Skip to Content

Facebook Data Shows Which Super Bowl Team Wins on Popularity

Drawing on millions NFL team page “likes,” Facebook reveals every county’s favorite Super Bowl team
February 1, 2013

Thirty-five million U.S. Facebook users have “liked” the page of at least one of the NFL’s 32 teams. Combine that with location data and you’ve got, as Facebook says, “one of the most comprehensive samples of sports fanship ever collected.”

Facebook used the data to determine which team was the most popular in every county in the country. Here’s how it looks, mapped:

Unsurprisingly, most counties devoted to given team are concentrated in that team’s region of the country. The fanbases of few teams, though, are apparently not as bound by geography. The Dallas Cowboys are often referred to “America’s team,” and the data do indicate that the team’s fanbase covers an impressively large area of the country, stretching from Virginia to California, and pro-Cowboy counties appear in nearly every region. The Pittsburgh Steelers fan footprint is also fairly large and dispersed. Tim Tebow’s New York Jets, meanwhile, are the most popular team in only one county on Long Island.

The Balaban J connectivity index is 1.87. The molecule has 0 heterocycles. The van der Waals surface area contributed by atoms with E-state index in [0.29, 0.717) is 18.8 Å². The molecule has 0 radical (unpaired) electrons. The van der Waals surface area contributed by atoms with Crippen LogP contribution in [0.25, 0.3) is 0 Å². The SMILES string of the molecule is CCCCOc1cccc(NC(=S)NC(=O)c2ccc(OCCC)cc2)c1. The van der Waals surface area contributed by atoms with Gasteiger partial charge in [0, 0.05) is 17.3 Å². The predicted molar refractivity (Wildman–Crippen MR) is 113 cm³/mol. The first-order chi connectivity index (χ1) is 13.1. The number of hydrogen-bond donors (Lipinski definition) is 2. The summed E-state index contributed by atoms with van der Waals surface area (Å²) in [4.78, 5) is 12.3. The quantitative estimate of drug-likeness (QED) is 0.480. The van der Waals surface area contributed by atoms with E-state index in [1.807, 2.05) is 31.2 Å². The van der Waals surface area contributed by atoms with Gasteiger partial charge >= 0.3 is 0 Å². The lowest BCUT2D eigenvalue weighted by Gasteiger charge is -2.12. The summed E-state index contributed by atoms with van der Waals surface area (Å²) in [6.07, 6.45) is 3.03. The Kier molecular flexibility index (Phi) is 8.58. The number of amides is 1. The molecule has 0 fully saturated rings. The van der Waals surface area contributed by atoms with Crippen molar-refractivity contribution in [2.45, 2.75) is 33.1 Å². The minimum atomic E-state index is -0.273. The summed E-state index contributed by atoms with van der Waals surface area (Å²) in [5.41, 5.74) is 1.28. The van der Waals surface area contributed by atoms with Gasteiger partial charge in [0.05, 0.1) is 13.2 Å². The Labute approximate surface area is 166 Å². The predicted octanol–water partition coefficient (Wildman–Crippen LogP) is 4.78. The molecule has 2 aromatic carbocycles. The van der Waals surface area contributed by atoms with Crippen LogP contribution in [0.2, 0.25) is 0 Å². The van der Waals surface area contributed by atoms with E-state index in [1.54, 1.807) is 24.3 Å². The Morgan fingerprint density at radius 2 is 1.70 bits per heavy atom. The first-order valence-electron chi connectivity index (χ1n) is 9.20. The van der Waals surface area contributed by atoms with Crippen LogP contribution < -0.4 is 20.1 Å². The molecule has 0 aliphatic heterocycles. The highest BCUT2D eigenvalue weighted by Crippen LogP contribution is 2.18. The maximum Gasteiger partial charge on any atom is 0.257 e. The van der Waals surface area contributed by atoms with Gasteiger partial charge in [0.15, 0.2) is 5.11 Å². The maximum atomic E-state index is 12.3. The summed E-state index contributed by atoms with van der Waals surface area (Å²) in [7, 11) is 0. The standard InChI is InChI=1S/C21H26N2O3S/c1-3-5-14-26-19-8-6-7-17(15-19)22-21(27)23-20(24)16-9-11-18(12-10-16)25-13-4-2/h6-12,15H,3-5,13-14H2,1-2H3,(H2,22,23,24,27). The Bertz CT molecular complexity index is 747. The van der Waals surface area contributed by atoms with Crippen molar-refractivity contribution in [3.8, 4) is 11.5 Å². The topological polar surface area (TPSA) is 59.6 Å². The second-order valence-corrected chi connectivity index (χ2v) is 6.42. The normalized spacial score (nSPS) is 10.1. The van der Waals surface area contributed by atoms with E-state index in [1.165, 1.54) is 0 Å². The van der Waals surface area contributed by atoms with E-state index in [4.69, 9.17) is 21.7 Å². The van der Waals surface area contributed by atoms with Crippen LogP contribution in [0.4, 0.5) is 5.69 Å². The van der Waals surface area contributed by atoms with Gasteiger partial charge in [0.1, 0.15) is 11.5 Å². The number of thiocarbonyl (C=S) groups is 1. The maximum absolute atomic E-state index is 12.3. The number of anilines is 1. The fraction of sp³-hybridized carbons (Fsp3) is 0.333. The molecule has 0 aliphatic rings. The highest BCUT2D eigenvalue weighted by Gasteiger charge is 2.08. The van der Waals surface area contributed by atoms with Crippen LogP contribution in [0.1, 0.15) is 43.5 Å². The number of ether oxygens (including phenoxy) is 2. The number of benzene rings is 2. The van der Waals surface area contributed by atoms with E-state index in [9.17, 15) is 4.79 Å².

Facebook went further in its analysis, removing teams from the mix as they were eliminated from Super Bowl contention, either when they failed to make the playoffs or lost a playoff game. You can check out each of the resulting maps here.

So who wins the Facebook likes-per-county Super Bowl? The San Franscisco 49ers defeat the Baltimore Ravens in a landslide:

Keep Reading

Most Popular

This startup wants to copy you into an embryo for organ harvesting

With plans to create realistic synthetic embryos, grown in jars, Renewal Bio is on a journey to the horizon of science and ethics.

VR is as good as psychedelics at helping people reach transcendence

On key metrics, a VR experience elicited a response indistinguishable from subjects who took medium doses of LSD or magic mushrooms.

This nanoparticle could be the key to a universal covid vaccine

Ending the covid pandemic might well require a vaccine that protects against any new strains. Researchers may have found a strategy that will work.

Stay connected

Illustration by Rose Wong

Get the latest updates from
MIT Technology Review

Discover special offers, top stories, upcoming events, and more.

Thank you for submitting your email!

Explore more newsletters

It looks like something went wrong.

We’re having trouble saving your preferences. Try refreshing this page and updating them one more time. If you continue to get this message, reach out to us at customer-service@technologyreview.com with a list of newsletters you’d like to receive.